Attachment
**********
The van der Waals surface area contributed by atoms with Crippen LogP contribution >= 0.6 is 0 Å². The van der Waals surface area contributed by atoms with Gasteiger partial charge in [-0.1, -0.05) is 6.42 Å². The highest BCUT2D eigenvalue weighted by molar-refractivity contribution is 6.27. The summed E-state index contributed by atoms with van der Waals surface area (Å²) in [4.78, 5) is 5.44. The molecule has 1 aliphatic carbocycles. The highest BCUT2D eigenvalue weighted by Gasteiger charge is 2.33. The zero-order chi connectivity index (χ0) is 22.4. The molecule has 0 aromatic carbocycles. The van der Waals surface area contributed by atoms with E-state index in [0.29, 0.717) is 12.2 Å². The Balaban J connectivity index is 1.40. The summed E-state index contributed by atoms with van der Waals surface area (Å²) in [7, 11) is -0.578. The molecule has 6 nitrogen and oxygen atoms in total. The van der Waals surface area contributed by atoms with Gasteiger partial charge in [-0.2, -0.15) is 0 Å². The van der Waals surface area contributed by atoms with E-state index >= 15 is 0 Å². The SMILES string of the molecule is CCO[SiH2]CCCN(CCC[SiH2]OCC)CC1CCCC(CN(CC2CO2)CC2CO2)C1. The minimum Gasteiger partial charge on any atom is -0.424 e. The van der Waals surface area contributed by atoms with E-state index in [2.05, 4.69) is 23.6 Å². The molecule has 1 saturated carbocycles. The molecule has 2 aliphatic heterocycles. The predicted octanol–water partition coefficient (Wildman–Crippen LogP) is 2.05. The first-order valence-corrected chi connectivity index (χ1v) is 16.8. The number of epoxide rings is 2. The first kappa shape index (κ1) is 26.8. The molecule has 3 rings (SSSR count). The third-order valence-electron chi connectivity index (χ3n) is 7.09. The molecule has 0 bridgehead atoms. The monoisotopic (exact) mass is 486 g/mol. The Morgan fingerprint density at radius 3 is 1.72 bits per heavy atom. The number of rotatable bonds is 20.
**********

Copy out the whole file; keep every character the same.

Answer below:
The van der Waals surface area contributed by atoms with Crippen LogP contribution >= 0.6 is 0 Å². The van der Waals surface area contributed by atoms with Gasteiger partial charge in [-0.1, -0.05) is 6.42 Å². The highest BCUT2D eigenvalue weighted by molar-refractivity contribution is 6.27. The summed E-state index contributed by atoms with van der Waals surface area (Å²) in [4.78, 5) is 5.44. The molecule has 1 aliphatic carbocycles. The highest BCUT2D eigenvalue weighted by Gasteiger charge is 2.33. The zero-order chi connectivity index (χ0) is 22.4. The molecule has 0 aromatic carbocycles. The van der Waals surface area contributed by atoms with E-state index in [0.29, 0.717) is 12.2 Å². The Balaban J connectivity index is 1.40. The summed E-state index contributed by atoms with van der Waals surface area (Å²) in [7, 11) is -0.578. The molecule has 6 nitrogen and oxygen atoms in total. The van der Waals surface area contributed by atoms with Gasteiger partial charge in [-0.2, -0.15) is 0 Å². The van der Waals surface area contributed by atoms with E-state index >= 15 is 0 Å². The SMILES string of the molecule is CCO[SiH2]CCCN(CCC[SiH2]OCC)CC1CCCC(CN(CC2CO2)CC2CO2)C1. The minimum Gasteiger partial charge on any atom is -0.424 e. The van der Waals surface area contributed by atoms with E-state index in [2.05, 4.69) is 23.6 Å². The molecule has 1 saturated carbocycles. The molecule has 2 aliphatic heterocycles. The predicted octanol–water partition coefficient (Wildman–Crippen LogP) is 2.05. The first-order valence-corrected chi connectivity index (χ1v) is 16.8. The number of epoxide rings is 2. The first kappa shape index (κ1) is 26.8. The molecule has 3 rings (SSSR count). The third-order valence-electron chi connectivity index (χ3n) is 7.09. The molecule has 0 bridgehead atoms. The monoisotopic (exact) mass is 486 g/mol. The Morgan fingerprint density at radius 3 is 1.72 bits per heavy atom. The number of rotatable bonds is 20.